Rafe Sagarin, Associate Research Professor
Institute of the Environment
University of Arizona
My book “Observation and Ecology: Broadening the Scope of Science to Understand a Complex World” (Island Press), co-authored with Aníbal Pauchard, discusses changing trends in science . It is essentially a “Back to the Future” story, where the old ways of doing science— intensive natural observation informed by the awareness that biological studies are directly relevant to human societies—meet today’s enormous environmental challenges and modern observational technologies. We argue that observations of the world–whether handed down through the hunting stories of tribal elders, taken by citizens counting neighborhood birds, or compiled from millions of satellite observations of a rain forest–have enormous potential to help us understand a rapidly changing planet. Above all, the book tries to convey the current excitement in life sciences as we enter a new era of discovery, driven as much by urgency as natural curiosity.
My research has always focused on questions that are difficult or impossible to address with controlled, small-scale experiments in the field or laboratory. I rely on historical data, long-term monitoring, literary records, sometimes even the results from gambling contests, to understand patterns and processes in ecological systems. For my very first scientific study, my colleague Sarah Gilman and I counted tide pool invertebrates such as sea urchins and anemones, and compared our results to a survey at precisely the same locations in the 1930s. This simple study was one of the first to reveal the impact of climate change on a specific ecological community. Essentially, I am trying to demonstrate, in my research and writing, that observing nature without manipulating it is still an enormously powerful tool in the present era. Using old tools in new ways, we can achieve a robust and scientifically defensible understanding of our changing world.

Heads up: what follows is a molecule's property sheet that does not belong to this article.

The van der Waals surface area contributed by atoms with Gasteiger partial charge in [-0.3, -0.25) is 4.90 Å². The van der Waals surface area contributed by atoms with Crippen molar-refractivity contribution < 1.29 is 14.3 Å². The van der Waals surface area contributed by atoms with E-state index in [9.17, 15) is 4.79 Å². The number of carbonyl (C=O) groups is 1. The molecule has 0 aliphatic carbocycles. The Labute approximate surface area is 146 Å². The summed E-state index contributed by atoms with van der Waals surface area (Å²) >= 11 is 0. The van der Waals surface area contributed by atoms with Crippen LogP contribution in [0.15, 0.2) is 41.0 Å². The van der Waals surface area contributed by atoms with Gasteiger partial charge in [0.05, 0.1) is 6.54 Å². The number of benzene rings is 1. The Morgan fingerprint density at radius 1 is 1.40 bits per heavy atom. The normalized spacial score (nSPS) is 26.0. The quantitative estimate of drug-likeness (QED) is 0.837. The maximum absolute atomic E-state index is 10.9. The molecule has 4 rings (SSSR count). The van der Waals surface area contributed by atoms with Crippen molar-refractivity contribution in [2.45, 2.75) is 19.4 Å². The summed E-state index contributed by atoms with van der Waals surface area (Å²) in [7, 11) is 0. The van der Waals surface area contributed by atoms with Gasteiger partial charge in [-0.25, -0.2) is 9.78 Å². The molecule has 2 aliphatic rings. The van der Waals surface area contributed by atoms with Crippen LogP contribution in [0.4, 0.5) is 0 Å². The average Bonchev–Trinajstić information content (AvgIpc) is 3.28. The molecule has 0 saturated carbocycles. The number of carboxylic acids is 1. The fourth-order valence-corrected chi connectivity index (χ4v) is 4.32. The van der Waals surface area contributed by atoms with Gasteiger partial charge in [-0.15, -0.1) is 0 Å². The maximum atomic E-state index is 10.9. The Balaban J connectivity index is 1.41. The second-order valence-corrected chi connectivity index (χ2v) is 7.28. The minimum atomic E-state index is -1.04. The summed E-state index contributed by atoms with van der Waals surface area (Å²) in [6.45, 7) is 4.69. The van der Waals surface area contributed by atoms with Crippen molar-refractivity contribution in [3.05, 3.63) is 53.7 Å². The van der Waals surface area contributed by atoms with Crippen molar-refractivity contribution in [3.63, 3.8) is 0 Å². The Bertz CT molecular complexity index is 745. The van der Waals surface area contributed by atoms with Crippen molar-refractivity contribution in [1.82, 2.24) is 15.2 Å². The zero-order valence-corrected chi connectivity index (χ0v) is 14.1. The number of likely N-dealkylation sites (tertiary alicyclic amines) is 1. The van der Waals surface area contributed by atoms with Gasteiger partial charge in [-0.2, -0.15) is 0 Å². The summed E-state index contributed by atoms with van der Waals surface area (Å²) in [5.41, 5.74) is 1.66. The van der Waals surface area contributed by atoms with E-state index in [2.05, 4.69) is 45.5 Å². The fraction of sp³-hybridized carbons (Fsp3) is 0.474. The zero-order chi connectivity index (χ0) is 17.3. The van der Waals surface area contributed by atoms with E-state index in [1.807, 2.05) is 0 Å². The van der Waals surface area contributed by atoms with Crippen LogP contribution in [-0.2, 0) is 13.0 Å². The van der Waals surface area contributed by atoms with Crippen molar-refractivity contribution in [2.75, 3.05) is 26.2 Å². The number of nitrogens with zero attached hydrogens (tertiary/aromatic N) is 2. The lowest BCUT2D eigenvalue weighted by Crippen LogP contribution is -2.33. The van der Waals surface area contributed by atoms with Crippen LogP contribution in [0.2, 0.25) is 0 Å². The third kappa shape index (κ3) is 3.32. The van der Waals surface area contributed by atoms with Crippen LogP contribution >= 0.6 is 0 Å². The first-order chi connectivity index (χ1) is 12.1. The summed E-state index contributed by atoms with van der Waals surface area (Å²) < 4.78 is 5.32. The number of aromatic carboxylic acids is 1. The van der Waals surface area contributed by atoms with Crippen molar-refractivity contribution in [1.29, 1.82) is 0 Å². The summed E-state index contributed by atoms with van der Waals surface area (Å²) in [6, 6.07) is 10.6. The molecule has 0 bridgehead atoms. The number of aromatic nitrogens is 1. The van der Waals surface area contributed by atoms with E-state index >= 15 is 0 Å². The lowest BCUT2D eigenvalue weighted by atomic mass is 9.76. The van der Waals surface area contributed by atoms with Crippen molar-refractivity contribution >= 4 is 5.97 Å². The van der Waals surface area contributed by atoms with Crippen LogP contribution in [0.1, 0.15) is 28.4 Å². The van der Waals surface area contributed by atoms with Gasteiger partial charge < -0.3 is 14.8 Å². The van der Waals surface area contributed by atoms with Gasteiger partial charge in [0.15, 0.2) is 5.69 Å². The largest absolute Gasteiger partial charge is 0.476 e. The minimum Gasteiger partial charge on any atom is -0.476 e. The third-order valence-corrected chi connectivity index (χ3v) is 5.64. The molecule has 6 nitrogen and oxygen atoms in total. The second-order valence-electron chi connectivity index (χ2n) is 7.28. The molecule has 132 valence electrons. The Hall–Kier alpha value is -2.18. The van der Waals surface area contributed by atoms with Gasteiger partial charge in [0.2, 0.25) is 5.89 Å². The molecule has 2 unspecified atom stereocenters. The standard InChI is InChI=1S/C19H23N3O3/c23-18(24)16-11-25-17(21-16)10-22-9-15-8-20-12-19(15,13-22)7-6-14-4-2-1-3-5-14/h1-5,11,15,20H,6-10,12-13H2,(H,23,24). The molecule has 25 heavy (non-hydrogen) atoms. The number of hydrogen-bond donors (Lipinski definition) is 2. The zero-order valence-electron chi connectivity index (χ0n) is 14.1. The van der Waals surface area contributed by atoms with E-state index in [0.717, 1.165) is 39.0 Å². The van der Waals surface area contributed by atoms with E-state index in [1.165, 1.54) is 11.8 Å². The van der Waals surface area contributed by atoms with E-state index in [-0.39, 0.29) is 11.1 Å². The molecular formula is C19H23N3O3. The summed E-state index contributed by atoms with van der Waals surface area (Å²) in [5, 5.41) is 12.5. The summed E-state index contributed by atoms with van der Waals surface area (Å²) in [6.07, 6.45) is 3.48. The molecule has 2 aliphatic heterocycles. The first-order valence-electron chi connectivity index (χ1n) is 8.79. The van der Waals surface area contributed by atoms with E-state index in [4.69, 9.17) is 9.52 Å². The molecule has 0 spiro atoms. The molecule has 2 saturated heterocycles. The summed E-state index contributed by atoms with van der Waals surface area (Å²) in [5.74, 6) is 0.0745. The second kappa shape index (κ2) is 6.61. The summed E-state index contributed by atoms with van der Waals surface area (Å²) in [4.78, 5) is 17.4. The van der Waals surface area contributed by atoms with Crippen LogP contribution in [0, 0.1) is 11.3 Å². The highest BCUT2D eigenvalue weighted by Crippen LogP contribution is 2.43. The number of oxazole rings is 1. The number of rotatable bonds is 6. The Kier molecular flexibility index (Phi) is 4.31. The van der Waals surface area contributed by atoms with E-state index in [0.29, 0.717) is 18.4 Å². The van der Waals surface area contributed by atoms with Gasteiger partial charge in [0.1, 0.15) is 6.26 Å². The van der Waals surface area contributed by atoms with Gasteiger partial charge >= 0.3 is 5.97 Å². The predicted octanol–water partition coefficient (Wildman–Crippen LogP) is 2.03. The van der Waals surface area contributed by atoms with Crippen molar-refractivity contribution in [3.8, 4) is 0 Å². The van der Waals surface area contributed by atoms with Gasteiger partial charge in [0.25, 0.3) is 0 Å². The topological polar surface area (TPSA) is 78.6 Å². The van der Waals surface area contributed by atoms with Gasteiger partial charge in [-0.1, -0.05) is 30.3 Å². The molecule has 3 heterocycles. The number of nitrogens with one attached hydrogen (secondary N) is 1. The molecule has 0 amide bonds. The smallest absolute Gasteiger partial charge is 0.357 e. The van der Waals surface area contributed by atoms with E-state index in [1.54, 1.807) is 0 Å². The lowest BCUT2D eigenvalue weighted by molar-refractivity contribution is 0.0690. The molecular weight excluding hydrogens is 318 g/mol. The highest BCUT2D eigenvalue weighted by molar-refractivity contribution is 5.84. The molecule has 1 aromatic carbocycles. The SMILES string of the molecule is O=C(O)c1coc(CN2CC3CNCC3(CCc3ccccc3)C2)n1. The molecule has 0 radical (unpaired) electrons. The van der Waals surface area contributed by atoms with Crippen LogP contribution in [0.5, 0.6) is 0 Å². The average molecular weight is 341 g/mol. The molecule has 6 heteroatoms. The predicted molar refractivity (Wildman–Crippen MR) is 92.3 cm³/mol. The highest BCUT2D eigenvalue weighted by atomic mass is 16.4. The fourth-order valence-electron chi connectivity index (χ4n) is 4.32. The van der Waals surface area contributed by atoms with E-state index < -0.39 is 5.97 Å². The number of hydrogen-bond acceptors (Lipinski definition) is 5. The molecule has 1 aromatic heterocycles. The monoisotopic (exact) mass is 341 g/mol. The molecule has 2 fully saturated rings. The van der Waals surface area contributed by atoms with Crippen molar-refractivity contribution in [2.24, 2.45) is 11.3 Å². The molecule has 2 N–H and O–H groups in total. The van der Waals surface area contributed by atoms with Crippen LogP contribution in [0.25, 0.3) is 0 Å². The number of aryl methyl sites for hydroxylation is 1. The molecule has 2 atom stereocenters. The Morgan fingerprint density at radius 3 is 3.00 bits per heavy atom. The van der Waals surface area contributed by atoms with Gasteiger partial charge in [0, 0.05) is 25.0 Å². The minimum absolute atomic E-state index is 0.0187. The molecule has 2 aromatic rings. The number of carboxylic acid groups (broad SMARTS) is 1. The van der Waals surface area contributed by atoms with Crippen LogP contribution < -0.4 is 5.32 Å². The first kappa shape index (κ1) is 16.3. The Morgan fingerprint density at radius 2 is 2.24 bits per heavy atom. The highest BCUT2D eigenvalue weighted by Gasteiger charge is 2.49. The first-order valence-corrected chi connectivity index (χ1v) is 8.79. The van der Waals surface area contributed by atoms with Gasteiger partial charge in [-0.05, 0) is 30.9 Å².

We are entering both a scary and exciting time in the life sciences. It is a scary time because we now recognize that the last 50 years of studying ecology under the controlled, “strong inference”, mode, where we propose hypotheses before we conduct studies. We expect our results to simply confirm or disprove these hypotheses, and this assumption has left us woefully unprepared to deal with anthropogenic effects on natural systems. In many cases it is logistically impossible, not to mention ethically inappropriate, to deliberately create even small-scale replications of the destructive human activities that now affect our planet. For example, historical observations strongly suggest that climate warming is shifting the ranges of species. However, it wouldn’t be ethical to test this experimentally by transplanting species outside of their native ranges, since they might become invasive in their transplanted range.
However, this is also an exciting time for the life science because, for the first time in history, we have observational tools such as remote sensing, animal borne cameras and sensors, as well as genomics all of which allow us to perceive the changing world in unprecedented ways. Moreover, there is a new openness to interdisciplinary and non-academic methodologies—for example, learning from fishermen and foresters who hold deep “local ecological knowledge,” or gathering data in large-scale networked “citizen science” projects where non-scientists pool observations of natural phenomena like bird migrations. These methodologies will help us address, scientifically, some of the major challenges we face.